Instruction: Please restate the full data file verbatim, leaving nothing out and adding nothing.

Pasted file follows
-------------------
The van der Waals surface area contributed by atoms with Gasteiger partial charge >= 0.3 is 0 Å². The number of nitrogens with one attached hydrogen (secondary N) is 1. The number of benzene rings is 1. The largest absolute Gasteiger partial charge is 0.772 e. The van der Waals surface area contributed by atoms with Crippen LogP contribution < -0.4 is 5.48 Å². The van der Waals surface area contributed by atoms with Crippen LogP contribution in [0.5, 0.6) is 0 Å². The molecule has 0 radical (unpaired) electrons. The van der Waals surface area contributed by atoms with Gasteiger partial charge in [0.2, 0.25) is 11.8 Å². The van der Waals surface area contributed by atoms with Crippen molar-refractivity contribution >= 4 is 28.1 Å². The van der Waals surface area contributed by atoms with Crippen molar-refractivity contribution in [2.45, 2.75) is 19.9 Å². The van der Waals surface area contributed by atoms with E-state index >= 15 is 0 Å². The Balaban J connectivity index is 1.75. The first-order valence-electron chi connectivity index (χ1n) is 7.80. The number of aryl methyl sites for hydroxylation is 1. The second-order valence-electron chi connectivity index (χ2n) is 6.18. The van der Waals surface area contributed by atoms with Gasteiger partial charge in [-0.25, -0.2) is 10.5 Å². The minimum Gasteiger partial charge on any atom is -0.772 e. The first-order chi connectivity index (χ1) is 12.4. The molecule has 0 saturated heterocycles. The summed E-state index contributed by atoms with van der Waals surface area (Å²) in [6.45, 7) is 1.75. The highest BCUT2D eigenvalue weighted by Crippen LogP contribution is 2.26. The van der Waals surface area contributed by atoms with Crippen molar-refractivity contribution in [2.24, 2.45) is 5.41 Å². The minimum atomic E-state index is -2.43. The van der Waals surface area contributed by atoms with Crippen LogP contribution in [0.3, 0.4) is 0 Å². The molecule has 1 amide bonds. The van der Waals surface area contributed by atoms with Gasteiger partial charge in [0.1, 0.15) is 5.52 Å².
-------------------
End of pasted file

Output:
The van der Waals surface area contributed by atoms with Gasteiger partial charge >= 0.3 is 0 Å². The number of nitrogens with one attached hydrogen (secondary N) is 1. The number of benzene rings is 1. The largest absolute Gasteiger partial charge is 0.772 e. The van der Waals surface area contributed by atoms with Crippen LogP contribution < -0.4 is 5.48 Å². The van der Waals surface area contributed by atoms with Crippen LogP contribution in [0.5, 0.6) is 0 Å². The molecule has 0 radical (unpaired) electrons. The van der Waals surface area contributed by atoms with Gasteiger partial charge in [0.2, 0.25) is 11.8 Å². The van der Waals surface area contributed by atoms with Crippen molar-refractivity contribution >= 4 is 28.1 Å². The van der Waals surface area contributed by atoms with Crippen molar-refractivity contribution in [2.45, 2.75) is 19.9 Å². The van der Waals surface area contributed by atoms with E-state index >= 15 is 0 Å². The Balaban J connectivity index is 1.75. The first-order valence-electron chi connectivity index (χ1n) is 7.80. The number of aryl methyl sites for hydroxylation is 1. The second-order valence-electron chi connectivity index (χ2n) is 6.18. The van der Waals surface area contributed by atoms with Gasteiger partial charge in [-0.25, -0.2) is 10.5 Å². The minimum Gasteiger partial charge on any atom is -0.772 e. The first-order chi connectivity index (χ1) is 12.4. The molecule has 0 saturated heterocycles. The summed E-state index contributed by atoms with van der Waals surface area (Å²) in [6.45, 7) is 1.75. The highest BCUT2D eigenvalue weighted by Crippen LogP contribution is 2.26. The van der Waals surface area contributed by atoms with Crippen molar-refractivity contribution in [2.24, 2.45) is 5.41 Å². The minimum atomic E-state index is -2.43. The van der Waals surface area contributed by atoms with Crippen LogP contribution in [0.3, 0.4) is 0 Å². The molecule has 1 amide bonds. The van der Waals surface area contributed by atoms with Gasteiger partial charge in [0.1, 0.15) is 5.52 Å².